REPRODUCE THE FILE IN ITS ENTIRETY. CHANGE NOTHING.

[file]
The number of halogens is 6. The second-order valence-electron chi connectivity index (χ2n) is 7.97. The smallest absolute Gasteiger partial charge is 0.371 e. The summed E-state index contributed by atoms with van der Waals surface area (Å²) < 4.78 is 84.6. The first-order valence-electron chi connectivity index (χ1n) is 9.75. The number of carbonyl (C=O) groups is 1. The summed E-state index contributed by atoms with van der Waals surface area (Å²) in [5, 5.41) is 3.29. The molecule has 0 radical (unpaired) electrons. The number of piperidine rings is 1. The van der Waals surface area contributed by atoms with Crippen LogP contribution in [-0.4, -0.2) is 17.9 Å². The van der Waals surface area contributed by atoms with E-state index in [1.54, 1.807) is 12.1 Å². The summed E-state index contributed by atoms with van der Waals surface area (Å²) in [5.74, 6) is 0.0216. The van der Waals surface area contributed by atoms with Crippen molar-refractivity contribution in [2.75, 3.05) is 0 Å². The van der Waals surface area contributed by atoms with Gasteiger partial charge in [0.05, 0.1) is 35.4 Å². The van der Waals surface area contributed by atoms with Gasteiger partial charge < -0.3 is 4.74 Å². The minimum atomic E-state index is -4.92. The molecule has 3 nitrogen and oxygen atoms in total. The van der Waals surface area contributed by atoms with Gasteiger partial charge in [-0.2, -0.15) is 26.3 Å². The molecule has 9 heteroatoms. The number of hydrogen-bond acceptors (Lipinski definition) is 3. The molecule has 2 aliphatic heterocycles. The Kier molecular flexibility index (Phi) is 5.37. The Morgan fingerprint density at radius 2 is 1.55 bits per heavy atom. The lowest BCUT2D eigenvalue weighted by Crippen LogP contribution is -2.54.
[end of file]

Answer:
The number of halogens is 6. The second-order valence-electron chi connectivity index (χ2n) is 7.97. The smallest absolute Gasteiger partial charge is 0.371 e. The summed E-state index contributed by atoms with van der Waals surface area (Å²) < 4.78 is 84.6. The first-order valence-electron chi connectivity index (χ1n) is 9.75. The number of carbonyl (C=O) groups is 1. The summed E-state index contributed by atoms with van der Waals surface area (Å²) in [5, 5.41) is 3.29. The molecule has 0 radical (unpaired) electrons. The number of piperidine rings is 1. The van der Waals surface area contributed by atoms with Crippen LogP contribution in [-0.4, -0.2) is 17.9 Å². The van der Waals surface area contributed by atoms with E-state index in [1.54, 1.807) is 12.1 Å². The summed E-state index contributed by atoms with van der Waals surface area (Å²) in [5.74, 6) is 0.0216. The van der Waals surface area contributed by atoms with Crippen molar-refractivity contribution in [2.75, 3.05) is 0 Å². The van der Waals surface area contributed by atoms with Gasteiger partial charge in [0.05, 0.1) is 35.4 Å². The van der Waals surface area contributed by atoms with Gasteiger partial charge < -0.3 is 4.74 Å². The minimum atomic E-state index is -4.92. The molecule has 3 nitrogen and oxygen atoms in total. The van der Waals surface area contributed by atoms with Gasteiger partial charge in [-0.2, -0.15) is 26.3 Å². The molecule has 9 heteroatoms. The number of hydrogen-bond acceptors (Lipinski definition) is 3. The molecule has 2 aliphatic heterocycles. The Kier molecular flexibility index (Phi) is 5.37. The Morgan fingerprint density at radius 2 is 1.55 bits per heavy atom. The lowest BCUT2D eigenvalue weighted by Crippen LogP contribution is -2.54.